Can't See the Garden for the Weeds

We've come a long way in our weeding since we first started farming. Why, back in the early days, we lost entire crops to weeds.

My fellow farmer and I would go out to check the planting of carrots, recently germinated. A little weedy, we said, but not too bad. We could wait a bit to tend the carrots, surely, while we tackle the much weedier peas and salad greens.

A week passes, and we check the carrots again. We are in complete agreement: these carrots are getting urgent. We better get to them this week.

Another week. Getting urgent turns to “Oh my gosh, the carrots are desperate! We have to weed these, without fail!”

But, yes, another week passes, and the carrots have entirely disappeared, under nearly knee-high weeds.

“Don't panic,” we farmers bolster each other, “We're having a weeding and ice cream party this very weekend, and our fine CSA members will clear this out in a jiffy!”

Oh, ha ha ha. Even with our fine CSA members, and our careful work, trying to hold in the wisps of carrots while rooting out the gigantic weeds, we are able to clear about twenty feet, out of six hundred, in three hours.

“Well, we've got a good start?” we say, with more hope than sense, and rush to another crisis in the garden.

The next week, one stalwart volunteer returns. We are surprised to see him. “I just wanted to help you finish those carrots,” he says.

“Oh,” we answer, looking quickly at one another. We don't want to break this kind member's heart, but we have to admit the the sensible truth. “We, uh, we realized, we didn't think, there was no way, without losing everything else, the weeds were just so big, the carrots didn't germinate all that well, we just had to . . .” we stumble around, and finally get it out: “We plowed them under.”

“Oh!” the nice fellow says, not seeming heartbroken at all, but looking rather jaunty. His whole afternoon has opened up before him, and he makes his escape, before we suggest yet another crop desperate for weeding.

Now, we can't say we've gotten to be better, faster weeders over the years; in fact, we may be just a smidge slower and creakier than we were 25 years ago.

But we are smarter weeders. Since we couldn't see the garden for the weeds, so to speak, we decided to open up a little more garden land, in order to rest garden sections in yearly succession, rather than having every bit of the garden in production all the time. Over the long-term, what with bare fallowing and cover cropping, we've been able to knock back the weed seed bank considerably.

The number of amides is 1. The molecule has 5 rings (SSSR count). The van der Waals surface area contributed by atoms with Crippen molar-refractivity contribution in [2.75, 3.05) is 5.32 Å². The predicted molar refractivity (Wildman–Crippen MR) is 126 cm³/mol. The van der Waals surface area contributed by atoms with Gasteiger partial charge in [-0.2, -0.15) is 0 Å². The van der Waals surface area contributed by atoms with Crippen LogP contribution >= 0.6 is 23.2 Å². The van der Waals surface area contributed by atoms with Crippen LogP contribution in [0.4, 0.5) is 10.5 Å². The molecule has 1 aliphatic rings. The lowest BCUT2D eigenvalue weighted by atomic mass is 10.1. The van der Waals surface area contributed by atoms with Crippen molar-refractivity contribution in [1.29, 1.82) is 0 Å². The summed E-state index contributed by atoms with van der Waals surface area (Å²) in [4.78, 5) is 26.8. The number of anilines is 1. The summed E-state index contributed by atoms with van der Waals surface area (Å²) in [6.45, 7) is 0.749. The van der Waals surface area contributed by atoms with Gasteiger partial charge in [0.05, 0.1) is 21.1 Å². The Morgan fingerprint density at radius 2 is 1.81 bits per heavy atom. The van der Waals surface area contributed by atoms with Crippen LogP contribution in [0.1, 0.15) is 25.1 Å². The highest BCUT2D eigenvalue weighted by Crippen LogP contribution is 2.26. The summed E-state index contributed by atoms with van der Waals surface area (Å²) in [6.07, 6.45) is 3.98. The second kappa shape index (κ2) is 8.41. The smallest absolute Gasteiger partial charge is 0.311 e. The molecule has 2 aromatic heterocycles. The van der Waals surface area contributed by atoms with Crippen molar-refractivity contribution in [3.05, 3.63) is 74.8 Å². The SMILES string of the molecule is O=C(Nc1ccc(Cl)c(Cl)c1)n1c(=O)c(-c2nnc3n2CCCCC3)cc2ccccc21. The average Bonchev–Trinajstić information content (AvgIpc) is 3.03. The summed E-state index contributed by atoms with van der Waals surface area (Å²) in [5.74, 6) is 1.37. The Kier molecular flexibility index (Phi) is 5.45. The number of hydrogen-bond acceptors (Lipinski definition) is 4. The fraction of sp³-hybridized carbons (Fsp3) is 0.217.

In the short-term, we've been able to prioritize our weeding. We look at how vigorous the crop is, and how long it needs to stay in the ground. Those carrots, for example, need serious and speedy weeding. Carrots take three weeks to germinate, which means most weeds already have a head start. Carrots also have such fine feathery tops that they're not able to compete with any broad-leafed and vigorous weed, or really even any narrow-leafed and not very vigorous weed. Carrots also stay in the ground a long time, compared to some other crops. Salad turnips are sown at the same time, but they grow quickly, and so are harvested quickly, which means a different weeding technique altogether. We have another vivid memory of a volunteer, in a salad turnip bed, who was wading in weeds. Her progress, not surprisingly, was very slow.

We went over to see how it was going, and realized she was taking out every weed, from the giant to the miniscule. She also had a look of weeding despair on her face. We recognized that look, and we knew how to help.

“Oh,” we said gaily, realizing we hadn't explained what we meant: “These salad turnips will be out of the ground and into people's stomachs in less than two weeks! You don't really have to weed them! You just have to find them!”

We demonstrated: finding a crop means cutting out the giant weeds with a pair of clippers, so that we can see the vegetables to harvest. Things speeded up considerably, and our volunteer began to whistle.

Of course, we are still all about weeding, here on our sustainable vegetable farm, especially in July. But happily, we haven't even had to “find” a crop, or plow a crop under, in many years, which is excellent progress. Speaking of which, I believe I'll go out and weed those carrots.

Originally published in the Monadnock Shopper News, July 3-July 9, 2019